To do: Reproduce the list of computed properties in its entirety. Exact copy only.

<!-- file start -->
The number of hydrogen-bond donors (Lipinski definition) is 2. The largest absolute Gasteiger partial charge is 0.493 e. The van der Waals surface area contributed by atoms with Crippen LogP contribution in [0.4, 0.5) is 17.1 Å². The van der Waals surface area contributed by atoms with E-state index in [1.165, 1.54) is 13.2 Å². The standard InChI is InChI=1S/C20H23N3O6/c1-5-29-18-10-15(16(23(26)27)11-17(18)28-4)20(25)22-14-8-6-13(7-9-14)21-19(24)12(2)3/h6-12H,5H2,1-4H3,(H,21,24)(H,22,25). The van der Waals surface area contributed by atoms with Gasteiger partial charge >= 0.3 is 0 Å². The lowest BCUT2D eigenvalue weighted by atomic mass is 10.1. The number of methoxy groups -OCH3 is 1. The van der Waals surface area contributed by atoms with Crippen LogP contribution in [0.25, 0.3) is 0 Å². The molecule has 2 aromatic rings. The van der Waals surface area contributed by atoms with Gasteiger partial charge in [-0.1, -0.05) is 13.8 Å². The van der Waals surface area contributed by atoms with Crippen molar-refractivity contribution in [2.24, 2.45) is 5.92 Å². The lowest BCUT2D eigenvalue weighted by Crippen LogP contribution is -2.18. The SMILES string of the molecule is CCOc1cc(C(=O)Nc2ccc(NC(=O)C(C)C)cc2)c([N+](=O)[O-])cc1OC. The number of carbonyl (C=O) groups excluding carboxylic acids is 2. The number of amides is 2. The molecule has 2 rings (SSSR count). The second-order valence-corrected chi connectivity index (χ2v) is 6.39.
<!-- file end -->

The number of hydrogen-bond donors (Lipinski definition) is 2. The largest absolute Gasteiger partial charge is 0.493 e. The van der Waals surface area contributed by atoms with Crippen LogP contribution in [0.4, 0.5) is 17.1 Å². The van der Waals surface area contributed by atoms with E-state index in [1.165, 1.54) is 13.2 Å². The standard InChI is InChI=1S/C20H23N3O6/c1-5-29-18-10-15(16(23(26)27)11-17(18)28-4)20(25)22-14-8-6-13(7-9-14)21-19(24)12(2)3/h6-12H,5H2,1-4H3,(H,21,24)(H,22,25). The van der Waals surface area contributed by atoms with Gasteiger partial charge >= 0.3 is 0 Å². The lowest BCUT2D eigenvalue weighted by atomic mass is 10.1. The number of methoxy groups -OCH3 is 1. The van der Waals surface area contributed by atoms with Crippen LogP contribution in [0.25, 0.3) is 0 Å². The molecule has 2 aromatic rings. The van der Waals surface area contributed by atoms with Gasteiger partial charge in [-0.1, -0.05) is 13.8 Å². The van der Waals surface area contributed by atoms with Crippen molar-refractivity contribution in [2.24, 2.45) is 5.92 Å². The lowest BCUT2D eigenvalue weighted by Crippen LogP contribution is -2.18. The SMILES string of the molecule is CCOc1cc(C(=O)Nc2ccc(NC(=O)C(C)C)cc2)c([N+](=O)[O-])cc1OC. The number of carbonyl (C=O) groups excluding carboxylic acids is 2. The number of amides is 2. The molecule has 2 rings (SSSR count). The second-order valence-corrected chi connectivity index (χ2v) is 6.39.